However, a relaxation to the rules has been agreed, which will enable businesses to capture their digital records information from supplier statements, rather than from each individual invoice, as long as “all supplies on the statement are to be included on the same return and the total VAT charged at each rate is shown”. This change will only apply to purchases and not sales.
HMRC has also agreed to review the requirement for petty cash. Currently, the strict requirement is to record each individual supply, or at least each individual invoice/receipt, within a company’s digital records.
Instead, the updated VAT notice says that petty cash transactions can now be added up and summary totals entered as an alternative digital record.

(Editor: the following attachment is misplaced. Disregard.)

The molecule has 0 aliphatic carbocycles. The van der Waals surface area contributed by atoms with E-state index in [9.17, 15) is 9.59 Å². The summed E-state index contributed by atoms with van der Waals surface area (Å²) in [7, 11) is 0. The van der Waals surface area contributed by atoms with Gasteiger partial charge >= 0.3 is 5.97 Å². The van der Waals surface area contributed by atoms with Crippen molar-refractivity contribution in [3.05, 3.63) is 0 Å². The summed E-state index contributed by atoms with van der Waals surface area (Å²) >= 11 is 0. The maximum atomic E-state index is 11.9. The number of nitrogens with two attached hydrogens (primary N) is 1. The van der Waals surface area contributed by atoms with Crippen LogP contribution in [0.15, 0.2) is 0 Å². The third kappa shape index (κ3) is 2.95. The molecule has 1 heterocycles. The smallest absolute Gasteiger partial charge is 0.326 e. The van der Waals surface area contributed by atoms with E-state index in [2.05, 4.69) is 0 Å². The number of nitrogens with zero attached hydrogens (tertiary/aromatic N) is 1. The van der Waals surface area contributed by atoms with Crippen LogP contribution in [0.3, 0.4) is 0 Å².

The notice states: “This applies to individual purchases with a VAT-inclusive value below £50 and the total value of petty cash transactions recorded in this way cannot exceed a VAT-inclusive value of £500 per entry.”
The third and final relaxation of the rules relates to charity fundraising events run by volunteers. Under the new guidance the total values of supplies made can be entered as a single transaction, and similarly for supplies received.
HMRC has told the CIoT that it will not currently be seeking to apply record-keeping penalties where a business is clearly trying to comply with the requirements of MTD. This is in line with their previous promise of providing a ‘soft landing’ period in the first year of the new digital tax regime.
The annual tax on enveloped dwellings (ATED) is a tax that applies, in the main, to companies owning residential property which is valued at more than £500,000.